Sanaa has trained women over the years in making paper beads since the late 1980s based in Kaseese, long before beads were a fashionable product in Kampala. He has a group of women who have their own cooperative society, who work at his studio in Lubowa. He is currently exhibiting in The Global Africa Project at the Museum of Arts and Design in New York. (Sanaa Gateja has been interviewed for startjournal.org, read about his story here.)
In the process of making art, can you identify what makes you feel that a piece is successful?
At the core, my pieces are an internal, personal conversation. But my pieces do also become a conversation with viewers as well.
I made a painting in my eclectic approach on bark cloth mounted on canvas with a collage of a cityscape. It was large, dramatic and bold, but it wasn’t really saying what I wanted it to say – Kampala steeped in rich red soil and covered in a thin layer of dust.
My friend Tania Lazeb saw in it a floating ferry … and it has become a running joke that we refer to as ‘the floating city’.
If you had no financial consideration in the world, what type of art-making experience would you love to have?
Wow! The thing dreams are made of! It would be exciting to blend the media of film, architecture and fine arts. The scale, technology, spatial, collaborative as well as the time-based features of film and architecture would be an enriching factor to add to art practice.
Hmm! This dream may come true someday…
The professional career
What elements of your education and career have been motivated by a practical need to “provide” for yourself and your family?
Growing up in Uganda, the emphasis from parents and teachers is often on training for a profession so that one can be able to provide for themselves as an independent member of society. I am no exception to this. However, when choosing what to study at university level, all I wanted was fine arts.
My father was very encouraging even though there was no artist role-model that I knew to emulate. Anywhere we went with any form of art – churches, restaurants, hotels, books – we would get into a discussion about it. As a child, I was always collecting objects, drawing, painting, making little sculptures from anthill soil, generally experimenting as kids do. I guess my path in the arts was carved early on before I even knew how to spell ‘career’.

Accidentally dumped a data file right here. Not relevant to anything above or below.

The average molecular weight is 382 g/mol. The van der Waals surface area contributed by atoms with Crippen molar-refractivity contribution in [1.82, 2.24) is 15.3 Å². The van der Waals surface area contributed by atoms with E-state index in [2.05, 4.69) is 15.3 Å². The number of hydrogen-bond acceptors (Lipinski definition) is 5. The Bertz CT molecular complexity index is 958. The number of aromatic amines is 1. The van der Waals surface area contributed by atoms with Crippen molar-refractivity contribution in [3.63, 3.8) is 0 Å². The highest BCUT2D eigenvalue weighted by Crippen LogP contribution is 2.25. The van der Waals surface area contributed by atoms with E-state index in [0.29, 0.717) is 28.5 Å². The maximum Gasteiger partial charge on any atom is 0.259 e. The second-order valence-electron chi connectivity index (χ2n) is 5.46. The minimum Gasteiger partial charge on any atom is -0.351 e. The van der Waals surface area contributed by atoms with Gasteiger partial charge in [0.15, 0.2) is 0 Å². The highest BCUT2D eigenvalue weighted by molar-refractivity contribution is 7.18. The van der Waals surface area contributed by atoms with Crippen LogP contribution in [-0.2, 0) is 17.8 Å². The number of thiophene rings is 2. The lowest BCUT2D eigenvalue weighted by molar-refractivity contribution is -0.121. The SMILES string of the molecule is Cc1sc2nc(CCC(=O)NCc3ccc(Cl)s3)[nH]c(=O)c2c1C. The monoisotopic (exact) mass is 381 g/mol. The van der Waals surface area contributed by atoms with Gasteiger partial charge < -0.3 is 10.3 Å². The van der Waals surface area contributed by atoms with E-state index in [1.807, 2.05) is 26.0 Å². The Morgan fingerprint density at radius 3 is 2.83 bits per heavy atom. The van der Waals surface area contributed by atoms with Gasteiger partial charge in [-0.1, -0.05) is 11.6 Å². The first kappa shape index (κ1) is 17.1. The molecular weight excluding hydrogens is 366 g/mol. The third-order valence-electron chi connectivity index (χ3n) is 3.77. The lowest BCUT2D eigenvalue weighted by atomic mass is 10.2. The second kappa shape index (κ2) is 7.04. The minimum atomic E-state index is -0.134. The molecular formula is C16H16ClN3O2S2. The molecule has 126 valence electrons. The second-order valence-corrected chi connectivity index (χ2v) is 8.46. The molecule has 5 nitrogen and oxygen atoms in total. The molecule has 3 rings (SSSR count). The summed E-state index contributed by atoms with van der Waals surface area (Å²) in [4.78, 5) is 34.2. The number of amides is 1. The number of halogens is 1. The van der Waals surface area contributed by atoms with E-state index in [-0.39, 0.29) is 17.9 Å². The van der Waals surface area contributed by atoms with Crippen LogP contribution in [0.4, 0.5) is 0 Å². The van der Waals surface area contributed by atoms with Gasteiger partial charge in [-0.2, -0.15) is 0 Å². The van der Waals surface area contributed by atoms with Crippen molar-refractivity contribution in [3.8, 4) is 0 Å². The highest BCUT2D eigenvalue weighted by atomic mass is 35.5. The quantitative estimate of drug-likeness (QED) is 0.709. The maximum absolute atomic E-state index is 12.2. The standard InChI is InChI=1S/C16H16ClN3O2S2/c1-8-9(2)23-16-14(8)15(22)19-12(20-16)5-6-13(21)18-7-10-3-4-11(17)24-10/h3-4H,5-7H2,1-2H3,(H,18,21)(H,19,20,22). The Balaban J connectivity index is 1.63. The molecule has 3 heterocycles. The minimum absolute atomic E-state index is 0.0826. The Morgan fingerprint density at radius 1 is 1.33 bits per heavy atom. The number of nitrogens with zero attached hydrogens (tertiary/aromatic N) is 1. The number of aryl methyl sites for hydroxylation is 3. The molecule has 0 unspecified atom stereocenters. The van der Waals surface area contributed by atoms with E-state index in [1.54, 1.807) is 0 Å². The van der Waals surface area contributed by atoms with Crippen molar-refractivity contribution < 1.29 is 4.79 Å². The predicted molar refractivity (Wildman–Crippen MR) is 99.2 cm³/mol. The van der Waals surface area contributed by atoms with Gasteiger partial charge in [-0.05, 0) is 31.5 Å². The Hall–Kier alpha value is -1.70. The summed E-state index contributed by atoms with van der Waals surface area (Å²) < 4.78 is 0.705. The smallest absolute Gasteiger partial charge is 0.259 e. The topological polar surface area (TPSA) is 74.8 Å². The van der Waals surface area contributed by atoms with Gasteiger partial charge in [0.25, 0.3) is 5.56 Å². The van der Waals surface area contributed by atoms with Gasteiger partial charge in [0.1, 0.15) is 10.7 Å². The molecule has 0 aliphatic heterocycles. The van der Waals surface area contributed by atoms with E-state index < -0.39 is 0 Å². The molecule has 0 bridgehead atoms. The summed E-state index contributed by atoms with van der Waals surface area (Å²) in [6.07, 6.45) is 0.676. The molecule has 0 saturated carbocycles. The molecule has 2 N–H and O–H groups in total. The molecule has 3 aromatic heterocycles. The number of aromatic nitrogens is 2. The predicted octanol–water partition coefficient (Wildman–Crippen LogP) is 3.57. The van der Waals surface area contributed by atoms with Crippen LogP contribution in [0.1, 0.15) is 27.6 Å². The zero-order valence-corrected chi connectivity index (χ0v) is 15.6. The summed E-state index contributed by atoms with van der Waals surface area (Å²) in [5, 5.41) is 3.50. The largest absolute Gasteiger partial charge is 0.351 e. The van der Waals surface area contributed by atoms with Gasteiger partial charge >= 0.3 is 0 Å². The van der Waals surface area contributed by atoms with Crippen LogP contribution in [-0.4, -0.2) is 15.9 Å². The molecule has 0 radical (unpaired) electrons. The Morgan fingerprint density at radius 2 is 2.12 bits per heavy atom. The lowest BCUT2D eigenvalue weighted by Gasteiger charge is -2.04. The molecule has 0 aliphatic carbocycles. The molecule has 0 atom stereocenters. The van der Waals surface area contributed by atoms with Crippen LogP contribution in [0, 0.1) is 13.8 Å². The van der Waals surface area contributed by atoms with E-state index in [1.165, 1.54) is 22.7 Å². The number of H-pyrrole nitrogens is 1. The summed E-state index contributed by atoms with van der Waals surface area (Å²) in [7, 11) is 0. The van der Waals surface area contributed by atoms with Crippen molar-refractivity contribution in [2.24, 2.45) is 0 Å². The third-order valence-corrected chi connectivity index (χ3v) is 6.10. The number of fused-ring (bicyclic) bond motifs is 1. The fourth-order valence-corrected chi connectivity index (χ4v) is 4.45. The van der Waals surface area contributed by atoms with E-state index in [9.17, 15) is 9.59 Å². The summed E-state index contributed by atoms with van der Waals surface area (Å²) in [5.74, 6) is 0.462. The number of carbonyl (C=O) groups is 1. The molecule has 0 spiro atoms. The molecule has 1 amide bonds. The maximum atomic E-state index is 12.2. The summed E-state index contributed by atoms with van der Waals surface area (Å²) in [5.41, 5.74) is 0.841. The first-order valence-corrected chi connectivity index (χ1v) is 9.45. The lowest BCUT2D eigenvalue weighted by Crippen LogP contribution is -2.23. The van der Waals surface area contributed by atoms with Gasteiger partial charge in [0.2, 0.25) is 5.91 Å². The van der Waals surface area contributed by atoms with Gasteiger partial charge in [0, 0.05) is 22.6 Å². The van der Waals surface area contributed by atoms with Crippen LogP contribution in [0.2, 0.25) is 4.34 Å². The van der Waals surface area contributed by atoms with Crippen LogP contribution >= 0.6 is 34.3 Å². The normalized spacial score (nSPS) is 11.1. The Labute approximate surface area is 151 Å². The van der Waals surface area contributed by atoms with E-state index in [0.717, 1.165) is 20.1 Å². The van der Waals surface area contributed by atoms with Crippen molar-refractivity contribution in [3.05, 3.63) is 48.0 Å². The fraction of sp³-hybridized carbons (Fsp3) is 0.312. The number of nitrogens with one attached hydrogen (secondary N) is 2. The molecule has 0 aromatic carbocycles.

While on one level many artists would love to just have funding or make enough from their work to be independent of other roles, I often feel the different roles may also add insight and perspective to the artist’s work. Have you found that some of your other roles in the arts actually informed your pieces or gave you ideas for art works? Can you share a specific example?
I enjoy wearing a multitude of artistic hats. As an artist, the freedom to be and do what you want is wonderful. But we also sometimes need to educate people about what we do or respond to what people want.
When I saw a disconnect between artists and their potential audiences, I took a curatorial MA program at Goldsmiths in London so I could better understand and perhaps bridge this gap. Operating as an independent curator gives me the freedom to design my own interventions while still making art.
I ran a Saturday Children’s art class at our home in Makindye with sculptor Henry Segah. This arose out of a need to see my kids exposed to more three dimension art making as well as exposure to indigenous art forms like the rich pottery tradition. We had children in the neighbourhood attend these classes and it was so successful. My work at this time featured a lot of cut and paste techniques as well as a bold application of colour and collaboration with the children on artworks.
One specific example is Our Garden, 2007, acrylics on canvas (collection Tania and Mick Farmer). Children like to work on large formats. I primed a large canvas, put it on the floor in my studio, and let the kids go wild with colour. We had a cassava-resist on cotton collage in the centre of the canvas from which the rest of the composition emanated. It’s bright, it is alive – the energy and enthusiasm of the children pulsate on that canvas.
Teaching at the art school in Makerere University was challenging and exciting too. The big student numbers leave a lecturer unsatisfied because you cannot give the attention they need. However, exposing the students to the art scene in Kampala as well as discussing art works and having artists in Kampala give presentations to them was very eye-opening.
Students are confident yet timid at times. They want so much to be big, to leave a positive mark on society. In discussion on artists’ careers with professionals like Taga Nuwagaba, we explore all these aspirations. As a teacher you feed this into the teaching. Conversations with my former students like Mustapha Semugenze who has created creative minds, a Facebook discussion forum, continue through social networks online.